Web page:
Casino gets official approval from Richmond City Council, according to the Richmond Free Press.
Free press: The city of Richmond is getting closer to realizing its ambition of establishing a casino in the South Side.
The proposed ONE Casino + Resort has cleared two additional barriers and is on pace to appear on the Nov. 2 ballot, where it would seek municipal voters’ approval.
City Council unanimously approved agreements between City Hall and the selected operator, RVA Entertainment Holdings LLC, a subsidiary of Black media behemoth Urban One, which is seeking to open its first gambling operation at Walmsley Boulevard and Commerce Road at the Bells Road interchange with Interstate 95, on Monday night, clearing one hurdle.
The agreements allow for the construction of the gambling-entertainment-hotel project, guaranteeing the city at least $29 million in annual revenue, approximately 1,000 full-time jobs with first priority given to local residents, and a start date of October 2024.
The casino vote came during City Council’s final meeting before the August recess, during which the council also passed a symbolic resolution declaring racism a public health crisis in the city, rezoned a stretch of West Broad Street for 12-story, mixed-use buildings, and awarded a $100,000 grant to Virginia Union University to create a mentoring program in Gilpin Court for young people under a court order.
Separately, the Virginia Lottery, the state’s casino regulator, has completed its preliminary examination of the casino plan and given City Hall the green light to request that the Richmond Circuit Court place the issue on the ballot, according to the Free Press.
Officials have stated that the request will be presented before the court in the coming weeks.
If Richmond voters decisively approve the casino, as Mayor Levar M. Stoney expects, the Lottery would have a year to conduct a thorough investigation before determining whether to give the requisite casino license.
During the discussion, Councilwoman Reva Trammell, whose 8th District contains the proposed casino and resort site, lauded the potential benefits of the project, which would be one of the largest south of the James River.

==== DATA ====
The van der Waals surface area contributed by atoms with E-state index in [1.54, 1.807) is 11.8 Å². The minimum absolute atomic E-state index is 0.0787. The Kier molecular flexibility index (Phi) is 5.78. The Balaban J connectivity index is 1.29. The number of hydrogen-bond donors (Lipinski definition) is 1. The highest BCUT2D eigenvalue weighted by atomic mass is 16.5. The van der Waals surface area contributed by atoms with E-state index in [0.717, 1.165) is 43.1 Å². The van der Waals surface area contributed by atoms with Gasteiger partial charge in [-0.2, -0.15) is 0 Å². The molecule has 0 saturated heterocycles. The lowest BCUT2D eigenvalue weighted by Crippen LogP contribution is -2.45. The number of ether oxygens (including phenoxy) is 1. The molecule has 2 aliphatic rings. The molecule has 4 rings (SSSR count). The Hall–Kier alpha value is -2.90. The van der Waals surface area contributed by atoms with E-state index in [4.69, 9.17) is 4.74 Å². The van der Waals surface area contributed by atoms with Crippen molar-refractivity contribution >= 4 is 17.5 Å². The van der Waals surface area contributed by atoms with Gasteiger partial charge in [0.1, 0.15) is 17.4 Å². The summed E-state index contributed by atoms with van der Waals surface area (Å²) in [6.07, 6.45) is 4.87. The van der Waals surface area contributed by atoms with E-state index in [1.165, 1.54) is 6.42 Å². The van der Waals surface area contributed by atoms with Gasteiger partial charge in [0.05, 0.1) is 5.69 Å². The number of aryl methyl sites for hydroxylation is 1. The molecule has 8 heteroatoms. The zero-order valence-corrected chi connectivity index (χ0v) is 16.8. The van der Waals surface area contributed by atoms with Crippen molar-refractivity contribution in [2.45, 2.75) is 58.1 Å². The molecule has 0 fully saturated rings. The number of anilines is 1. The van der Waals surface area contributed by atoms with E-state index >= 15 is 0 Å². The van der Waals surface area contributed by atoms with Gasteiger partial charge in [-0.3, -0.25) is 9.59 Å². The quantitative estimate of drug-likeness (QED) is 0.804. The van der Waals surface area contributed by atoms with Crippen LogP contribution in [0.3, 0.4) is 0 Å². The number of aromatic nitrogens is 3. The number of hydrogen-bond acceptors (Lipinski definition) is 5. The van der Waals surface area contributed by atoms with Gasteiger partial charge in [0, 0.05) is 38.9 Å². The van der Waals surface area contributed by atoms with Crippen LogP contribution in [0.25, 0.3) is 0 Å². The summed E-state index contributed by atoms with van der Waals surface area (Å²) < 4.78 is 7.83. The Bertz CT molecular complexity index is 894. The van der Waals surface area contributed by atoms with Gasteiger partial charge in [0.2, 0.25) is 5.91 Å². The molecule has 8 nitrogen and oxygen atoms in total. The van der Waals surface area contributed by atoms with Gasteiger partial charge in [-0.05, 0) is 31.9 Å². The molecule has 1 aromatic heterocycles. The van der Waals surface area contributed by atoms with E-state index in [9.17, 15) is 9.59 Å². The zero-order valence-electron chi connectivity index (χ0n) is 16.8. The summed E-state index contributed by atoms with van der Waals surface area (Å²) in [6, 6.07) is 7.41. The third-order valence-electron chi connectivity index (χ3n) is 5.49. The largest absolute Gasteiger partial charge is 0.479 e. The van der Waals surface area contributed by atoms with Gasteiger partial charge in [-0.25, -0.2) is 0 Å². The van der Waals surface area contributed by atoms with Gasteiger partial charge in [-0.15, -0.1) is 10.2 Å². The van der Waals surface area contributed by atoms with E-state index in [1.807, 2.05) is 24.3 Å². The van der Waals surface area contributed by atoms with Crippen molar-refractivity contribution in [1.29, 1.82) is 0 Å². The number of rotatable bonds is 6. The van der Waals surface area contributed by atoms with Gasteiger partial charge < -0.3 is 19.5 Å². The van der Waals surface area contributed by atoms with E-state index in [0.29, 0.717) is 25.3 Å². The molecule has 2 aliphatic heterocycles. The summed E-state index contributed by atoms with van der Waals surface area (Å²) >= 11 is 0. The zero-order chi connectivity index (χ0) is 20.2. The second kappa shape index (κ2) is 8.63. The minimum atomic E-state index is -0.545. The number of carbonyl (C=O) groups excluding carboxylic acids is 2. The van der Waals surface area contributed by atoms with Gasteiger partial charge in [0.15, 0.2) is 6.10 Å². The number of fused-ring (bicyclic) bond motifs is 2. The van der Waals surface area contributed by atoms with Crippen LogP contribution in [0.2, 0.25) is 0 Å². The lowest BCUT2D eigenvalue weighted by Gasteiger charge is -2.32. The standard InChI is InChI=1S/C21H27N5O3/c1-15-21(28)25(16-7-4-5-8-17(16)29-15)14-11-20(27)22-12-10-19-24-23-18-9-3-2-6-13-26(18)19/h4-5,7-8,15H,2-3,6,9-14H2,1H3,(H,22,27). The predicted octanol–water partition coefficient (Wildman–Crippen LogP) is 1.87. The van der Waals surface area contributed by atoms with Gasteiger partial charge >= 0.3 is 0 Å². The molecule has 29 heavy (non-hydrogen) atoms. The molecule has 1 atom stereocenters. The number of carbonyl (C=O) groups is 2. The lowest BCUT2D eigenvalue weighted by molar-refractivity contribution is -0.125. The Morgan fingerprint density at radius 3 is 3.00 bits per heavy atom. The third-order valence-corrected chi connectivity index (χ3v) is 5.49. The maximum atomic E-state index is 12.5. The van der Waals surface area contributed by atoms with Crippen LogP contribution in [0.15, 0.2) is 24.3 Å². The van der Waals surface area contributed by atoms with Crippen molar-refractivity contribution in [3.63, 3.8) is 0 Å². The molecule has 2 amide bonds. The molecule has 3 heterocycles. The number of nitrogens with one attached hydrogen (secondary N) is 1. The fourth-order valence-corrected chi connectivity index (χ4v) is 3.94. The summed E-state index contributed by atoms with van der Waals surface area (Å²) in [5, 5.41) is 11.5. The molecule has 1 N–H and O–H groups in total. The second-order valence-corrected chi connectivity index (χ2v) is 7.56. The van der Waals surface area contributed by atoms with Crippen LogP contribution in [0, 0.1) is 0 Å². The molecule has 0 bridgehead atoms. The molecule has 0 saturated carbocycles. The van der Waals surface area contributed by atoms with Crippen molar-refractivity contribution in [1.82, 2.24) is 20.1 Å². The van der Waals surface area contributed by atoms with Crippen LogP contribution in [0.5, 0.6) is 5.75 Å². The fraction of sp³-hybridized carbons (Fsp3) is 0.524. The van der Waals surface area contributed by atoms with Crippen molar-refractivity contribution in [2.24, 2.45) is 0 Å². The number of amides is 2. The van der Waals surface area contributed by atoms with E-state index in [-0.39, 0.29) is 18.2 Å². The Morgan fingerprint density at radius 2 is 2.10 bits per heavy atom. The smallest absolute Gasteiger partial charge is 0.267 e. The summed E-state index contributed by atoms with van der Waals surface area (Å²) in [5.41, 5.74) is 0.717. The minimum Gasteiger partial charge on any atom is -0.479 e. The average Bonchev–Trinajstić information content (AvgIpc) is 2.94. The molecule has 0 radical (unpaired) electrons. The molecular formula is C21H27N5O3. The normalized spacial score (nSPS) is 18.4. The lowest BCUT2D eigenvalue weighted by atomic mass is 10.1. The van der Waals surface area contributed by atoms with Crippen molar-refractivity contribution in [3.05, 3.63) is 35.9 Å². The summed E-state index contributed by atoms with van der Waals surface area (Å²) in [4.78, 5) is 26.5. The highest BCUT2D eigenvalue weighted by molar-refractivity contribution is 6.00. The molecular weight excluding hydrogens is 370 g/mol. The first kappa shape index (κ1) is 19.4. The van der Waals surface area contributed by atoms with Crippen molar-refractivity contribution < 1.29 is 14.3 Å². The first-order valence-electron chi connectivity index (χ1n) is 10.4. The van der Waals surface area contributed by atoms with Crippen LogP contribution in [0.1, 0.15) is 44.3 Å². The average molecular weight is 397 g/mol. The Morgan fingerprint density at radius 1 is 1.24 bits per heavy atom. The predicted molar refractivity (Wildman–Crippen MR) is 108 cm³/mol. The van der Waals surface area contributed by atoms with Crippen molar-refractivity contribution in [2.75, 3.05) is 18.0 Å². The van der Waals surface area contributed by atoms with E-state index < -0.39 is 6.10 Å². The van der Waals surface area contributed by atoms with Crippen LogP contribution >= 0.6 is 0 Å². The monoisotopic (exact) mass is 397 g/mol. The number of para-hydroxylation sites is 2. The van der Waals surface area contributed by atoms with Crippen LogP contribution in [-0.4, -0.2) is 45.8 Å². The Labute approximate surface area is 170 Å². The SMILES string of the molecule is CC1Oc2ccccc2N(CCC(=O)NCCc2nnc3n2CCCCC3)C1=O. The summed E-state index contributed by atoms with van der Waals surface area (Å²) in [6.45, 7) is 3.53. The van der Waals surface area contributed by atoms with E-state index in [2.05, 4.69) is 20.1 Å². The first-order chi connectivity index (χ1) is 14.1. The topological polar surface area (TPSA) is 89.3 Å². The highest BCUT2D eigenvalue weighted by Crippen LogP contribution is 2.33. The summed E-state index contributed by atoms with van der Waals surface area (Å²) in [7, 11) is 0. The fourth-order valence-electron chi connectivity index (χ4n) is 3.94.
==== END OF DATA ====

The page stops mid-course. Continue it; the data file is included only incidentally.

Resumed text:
“This is a once-in-a-lifetime opportunity for the city as a whole, not just for the South Side and the 8th District,” Ms. Trammell said.
Others, such as dermatologist Dr. Pamela Royal, whose family is listed as an investor in RVA Entertainment Holdings by Urban One, have shown enthusiasm for the initiative.
Not everyone is looking forward to it. According to Quinton Robbins of the advocacy group Richmond for All, a survey of locals residing west of the project indicated that 45 percent oppose the casino and a large percentage are undecided.
Richmond for All is one of the organizations opposed to any casino development, claiming that it will take money from low-income citizens, provide only low-wage employment, and contribute little to the city’s prosperity.
It remains to be seen whether the opposition is significant. So far, no evidence of a well-funded effort has emerged.
If the casino is approved by a majority of voters in the November referendum, it will kick off the first stages of a project that City Hall is portraying as a moneymaker for Richmond.
According to municipal filings, RVA Entertainment and its parent company, Urban One, are planning a $560 million investment, with around $420 million going toward design and construction and the remainder going toward other project costs, such as an upfront payment to the city. According to the agreements, the company must pay union salaries for construction, employ union members in 40% of the project, and try to have 40% of the construction done by Black, Latino, and other minority-owned businesses.
RVA Entertainment would be required to pay the city a non-refundable $26.5 million upfront deposit even before receiving a license under the agreements. RVA Entertainment would also have to finalize the purchase of its preferred site from the present owner, tobacco giant Altria and its cigarette branch, Philip Morris USA, situated in Henrico County.
If the Lottery accepts the license, the corporation must also remove Philip Morris USA’s previous operating center from the property to make way for the casino and a 250-room hotel.
The business plans to start building on the casino in 2023, with an opening in 22 months assuming Lottery permission. The agreement incentivizes the company to execute the job in a shorter amount of time. The corporation would also have to launch the 250-room hotel to the public by October 2025.
The agreements also compel the corporation to pay an additional $1 million to the city in order to delay the opening date, which was originally scheduled for December 2023. The $1 million is in addition to the $25.5 million the corporation had committed to pay the city previously.
In other business, the administration claims that the City Council’s backing of Mayor Stoney’s resolution declaring racism a public health concern provides the framework for policy reforms and budgetary investments to enhance fairness in the city.